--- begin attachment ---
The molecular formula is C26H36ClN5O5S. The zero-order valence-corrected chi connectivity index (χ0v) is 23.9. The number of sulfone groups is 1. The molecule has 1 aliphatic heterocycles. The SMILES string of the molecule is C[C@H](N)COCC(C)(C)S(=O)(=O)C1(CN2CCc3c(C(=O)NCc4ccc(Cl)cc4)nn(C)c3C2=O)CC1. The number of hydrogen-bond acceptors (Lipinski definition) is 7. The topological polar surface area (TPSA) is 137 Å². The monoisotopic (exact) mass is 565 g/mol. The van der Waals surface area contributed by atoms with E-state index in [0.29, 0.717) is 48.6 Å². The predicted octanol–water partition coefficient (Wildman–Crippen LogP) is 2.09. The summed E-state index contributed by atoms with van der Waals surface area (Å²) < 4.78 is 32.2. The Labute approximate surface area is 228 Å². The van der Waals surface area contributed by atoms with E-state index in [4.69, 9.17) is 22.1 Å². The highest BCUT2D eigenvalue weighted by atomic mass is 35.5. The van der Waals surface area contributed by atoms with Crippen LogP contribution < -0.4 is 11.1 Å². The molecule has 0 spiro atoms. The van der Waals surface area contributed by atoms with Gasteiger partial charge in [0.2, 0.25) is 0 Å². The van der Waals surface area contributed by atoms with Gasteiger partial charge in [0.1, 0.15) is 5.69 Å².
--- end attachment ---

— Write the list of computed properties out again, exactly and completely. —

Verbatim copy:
The molecular formula is C26H36ClN5O5S. The zero-order valence-corrected chi connectivity index (χ0v) is 23.9. The number of sulfone groups is 1. The molecule has 1 aliphatic heterocycles. The SMILES string of the molecule is C[C@H](N)COCC(C)(C)S(=O)(=O)C1(CN2CCc3c(C(=O)NCc4ccc(Cl)cc4)nn(C)c3C2=O)CC1. The number of hydrogen-bond acceptors (Lipinski definition) is 7. The topological polar surface area (TPSA) is 137 Å². The monoisotopic (exact) mass is 565 g/mol. The van der Waals surface area contributed by atoms with E-state index in [0.29, 0.717) is 48.6 Å². The predicted octanol–water partition coefficient (Wildman–Crippen LogP) is 2.09. The summed E-state index contributed by atoms with van der Waals surface area (Å²) < 4.78 is 32.2. The Labute approximate surface area is 228 Å². The van der Waals surface area contributed by atoms with E-state index in [4.69, 9.17) is 22.1 Å². The highest BCUT2D eigenvalue weighted by atomic mass is 35.5. The van der Waals surface area contributed by atoms with Crippen LogP contribution < -0.4 is 11.1 Å². The molecule has 0 spiro atoms. The van der Waals surface area contributed by atoms with Gasteiger partial charge in [0.2, 0.25) is 0 Å². The van der Waals surface area contributed by atoms with Gasteiger partial charge in [0.1, 0.15) is 5.69 Å².